At PRGE, I had the opportunity to talk with John and his brother Paul.  Although John is rightfully proud of his work on Mappy, he made it a point to talk about the team effort by Mike, Nathan, Thomas, and others that was needed to make Mappy for the Atari 2600 a reality.

Like many of John’s recent releases, you have to keep reminding yourself that you are playing a 2600 game.  Mappy should be available for purchase in the AtariAge store next month.  This is one game that should be on every Atari 2600 owner’s wish list!


Wild for Mappy!

@Atarigame guy

P.S.  Mappy plays great on Atari 7800 units as well!



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Portland Retro Gaming Expo 2018…

Last weekend I was able to attend the Portland Retro Gaming Expo (PRGE) in Portland Oregon.  For those of you who are not aware of this show, it has grown to be one of the largest shows in the country.  As they normally do, they had a large Retrocade area set up where you could play any number of arcade games or games on home consoles.  This year, the Retrocade area opened on Friday at noon and was extremely popular.

The largest area of the show is reserved for exhibitors.  These varied from vendors selling all kinds of retro game items to vendors selling new games for retro systems to vendors with announcements for new retro game systems.


Exhibitor Area at PRGE 2018

I had a change to support AtariAge with show preparations and I worked the booth for a few hours on Saturday.


AtariAge Booth at PRGE 2018 (with Al, Fred, & Matt in the background)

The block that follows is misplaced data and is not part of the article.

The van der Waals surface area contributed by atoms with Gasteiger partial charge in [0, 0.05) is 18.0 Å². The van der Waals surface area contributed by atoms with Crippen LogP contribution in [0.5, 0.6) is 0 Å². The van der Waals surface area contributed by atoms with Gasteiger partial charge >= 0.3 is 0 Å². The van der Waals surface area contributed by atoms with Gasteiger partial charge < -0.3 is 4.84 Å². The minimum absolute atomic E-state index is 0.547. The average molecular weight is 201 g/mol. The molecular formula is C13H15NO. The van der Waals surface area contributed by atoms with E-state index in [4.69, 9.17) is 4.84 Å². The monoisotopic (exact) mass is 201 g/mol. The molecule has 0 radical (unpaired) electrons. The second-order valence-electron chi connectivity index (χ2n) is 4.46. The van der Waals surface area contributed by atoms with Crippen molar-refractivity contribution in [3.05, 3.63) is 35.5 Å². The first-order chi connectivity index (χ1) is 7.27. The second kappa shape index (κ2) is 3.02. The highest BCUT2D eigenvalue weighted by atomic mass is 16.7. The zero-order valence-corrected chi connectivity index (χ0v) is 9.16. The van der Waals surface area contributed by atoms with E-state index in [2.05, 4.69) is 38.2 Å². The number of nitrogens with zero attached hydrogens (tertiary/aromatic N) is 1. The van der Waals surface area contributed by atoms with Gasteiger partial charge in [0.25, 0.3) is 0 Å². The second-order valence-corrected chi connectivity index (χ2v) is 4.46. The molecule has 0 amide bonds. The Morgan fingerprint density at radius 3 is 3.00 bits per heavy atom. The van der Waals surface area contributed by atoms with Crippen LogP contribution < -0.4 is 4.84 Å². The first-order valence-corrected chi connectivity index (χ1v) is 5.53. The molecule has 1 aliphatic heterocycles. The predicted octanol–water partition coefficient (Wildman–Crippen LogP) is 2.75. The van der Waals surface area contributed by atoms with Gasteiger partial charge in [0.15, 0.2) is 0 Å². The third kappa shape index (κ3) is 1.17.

One of best things at the PRGE is the panels and speakers that they are able to attract.  I was able to attend a session with Atari and Activision developers.


Dan and Gary Kitchen, David Crane, and John Champeau discuss the development of Mappy

A couple of new retro game systems were announced.  CollectorVision announced a Kickstarter Campaign for their new FPGA based ColecoVision compatible system.


CollectorVision Phoenix

Also, Intellivision Entertainment announced plans to release a new console that will have ‘Re-imagined’ Intellivision games built in.


Intellivision Amico due 10-10-20

One of the best things about PRGE for me is the release of new games for retro systems.  AtariAge had several new 2600, 5200, 7800 and Jaguar games released at PRGE this year.


New Atari games from AtariAge

AtariAge had a number of Atari systems set up to demonstrate existing, new, and work in progress games.


7800 Demo Games

The absolute highlight of PRGE for me was the chance to meet and talk with legacy programmers like David Crane and Dan and Gary Kitchen as wells as folks that make new Atari games possible like Al Yaruso of AtariAge and Fred Quimby who designed the Melody board.  It was also a blast to talk with John Champeau and his brother Paul about the development of Mappy and Champ Games upcoming game Wizard of War Arcade for the Atari 2600.


John and Paul Champeau with Champ Games upcoming Wizard of War Arcade

If you ever get the chance to be in Portland in late October, make sure that you carve out some time to attend the PRGE!


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Scramble for the Atari 5200…

This is the third time that I have written about Scramble.  All the way back in 2012, I wrote about Bob DeCrescenzo’s 7800 version and, then, just a couple weeks ago, I wrote about John Champeau’s 2600 version.  Imagine my surprise when I found out that a 5200 version had recently been developed.  To save you having to look up my previous blogs, here is my info on the arcade version: